Chances are you've seen this boat before. For the past nine months it had been anchored in Nantucket Harbor just off First Point, prompting numerous calls to marine officials as it sometimes appeared to be beached on Coatue.
Late last month it ran aground for real, breaking free from the mooring the town had put it on and going up on the beach at Monomoy. And this may be the final chapter for the 33-foot sailboat "Buenos Aires," as Nantucket Harbormaster Sheila Lucey is now planning to have it hauled away and scrapped on the mainland.
What's the backstory here? It's one Lucey is quite familiar with, although she rather wouldn't be. Lucey, along with the U.S. Coast Guard and the Massachusetts Environmental Police, have spent "hundreds of hours" attempting to track down the owner, securing its lines during storms, and responding to calls from the public about it.
"The number of man-hours that have been exhausted with this boat is crazy," Lucey said. "It's become a part-time job."
Is it the most infamous boat in the harbor, we asked?
"Pretty much," Lucey said.
The Buenos Aires first got on the radar of marine officials in May of 2023. It left the Nantucket Boat Basin on May 4th, Lucey said, and within a few days, both the Nantucket Harbormaster's office and Coast Guard Station Brant Point started getting calls about a boat aground or anchored by First Point.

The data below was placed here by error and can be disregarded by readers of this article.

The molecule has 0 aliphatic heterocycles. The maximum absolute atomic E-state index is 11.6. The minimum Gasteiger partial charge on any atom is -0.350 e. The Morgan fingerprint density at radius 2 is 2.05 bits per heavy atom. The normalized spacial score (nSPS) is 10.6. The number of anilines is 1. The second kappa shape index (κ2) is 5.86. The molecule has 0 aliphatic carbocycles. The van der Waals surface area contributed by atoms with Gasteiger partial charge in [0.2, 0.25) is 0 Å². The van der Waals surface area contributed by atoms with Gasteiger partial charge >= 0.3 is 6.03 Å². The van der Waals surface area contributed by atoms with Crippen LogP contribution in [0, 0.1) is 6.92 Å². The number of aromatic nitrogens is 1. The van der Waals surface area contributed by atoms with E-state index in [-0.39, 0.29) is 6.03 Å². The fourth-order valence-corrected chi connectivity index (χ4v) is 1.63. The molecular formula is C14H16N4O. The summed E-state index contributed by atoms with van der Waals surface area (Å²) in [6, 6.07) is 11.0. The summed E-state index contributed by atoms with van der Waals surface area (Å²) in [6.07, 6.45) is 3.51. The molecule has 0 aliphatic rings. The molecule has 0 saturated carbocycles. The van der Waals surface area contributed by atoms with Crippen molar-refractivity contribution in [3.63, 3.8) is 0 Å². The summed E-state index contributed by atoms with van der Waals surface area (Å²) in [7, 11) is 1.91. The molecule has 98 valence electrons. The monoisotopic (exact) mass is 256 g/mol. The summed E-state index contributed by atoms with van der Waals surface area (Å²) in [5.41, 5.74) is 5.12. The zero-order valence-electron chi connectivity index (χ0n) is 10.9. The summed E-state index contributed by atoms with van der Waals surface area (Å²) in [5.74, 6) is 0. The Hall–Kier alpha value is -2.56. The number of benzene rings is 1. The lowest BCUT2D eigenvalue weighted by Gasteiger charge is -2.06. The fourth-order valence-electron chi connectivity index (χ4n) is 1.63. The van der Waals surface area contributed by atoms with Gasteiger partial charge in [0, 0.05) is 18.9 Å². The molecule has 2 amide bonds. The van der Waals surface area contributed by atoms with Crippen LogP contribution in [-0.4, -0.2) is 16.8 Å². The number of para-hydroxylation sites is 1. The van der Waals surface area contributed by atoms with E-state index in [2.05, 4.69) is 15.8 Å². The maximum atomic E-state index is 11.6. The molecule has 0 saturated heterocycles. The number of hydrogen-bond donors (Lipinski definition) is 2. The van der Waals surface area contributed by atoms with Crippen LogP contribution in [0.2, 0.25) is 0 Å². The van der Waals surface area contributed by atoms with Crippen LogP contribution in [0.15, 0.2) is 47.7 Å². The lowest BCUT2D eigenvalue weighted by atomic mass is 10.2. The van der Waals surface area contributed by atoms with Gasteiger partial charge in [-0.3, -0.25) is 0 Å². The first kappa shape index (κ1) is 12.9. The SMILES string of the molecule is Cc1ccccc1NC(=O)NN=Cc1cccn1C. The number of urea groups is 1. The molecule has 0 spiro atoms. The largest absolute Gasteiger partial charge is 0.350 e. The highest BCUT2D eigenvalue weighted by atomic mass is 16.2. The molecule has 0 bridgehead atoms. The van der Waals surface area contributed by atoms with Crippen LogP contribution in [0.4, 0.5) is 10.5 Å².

The two agencies responded, searched the area under the assumption someone had gone overboard, and after finding no one, began working to track down its owner. That search first led them to island resident John Stover, the former owner of the sailboat who showed the authorities a bill of sale and told them the new owner was Cody Fenstermaker, of Key West, Florida.
Despite their best efforts - including 56 phone calls to Fenstermaker over the past nine months, along with calls to family and friends, Fenstermaker never took responsibility for the boat.
They did reach him at one point in September, Lucey said, and the authorities thought Fenstermaker was finally going to remove the boat from Nantucket Harbor.
"He did respond to one thing in September," she said. "He said he was coming out here to remove the boat. He said all the right things, that the boat was coming out of the water. We believed him, we saw a dinghy out there several times. But then we saw the dinghy tied off to the back. The launch wasn't running and we got nervous."
They launched another search around the Buenos Aires but did not find Fenstermaker, and did not hear from him again.
Now the Environmental Police are pursuing a legal case against Fenstermaker for abandoning the boat, while Lucey said she is working with the Robert B. Our company and a few local residents to remove the boat from the beach. The hope is that it can be transported back across Nantucket Sound aboard one of Robert B. Our's barges, and disposed of on the mainland.
"We are going after this guy," Lucey said. "He will pay for it."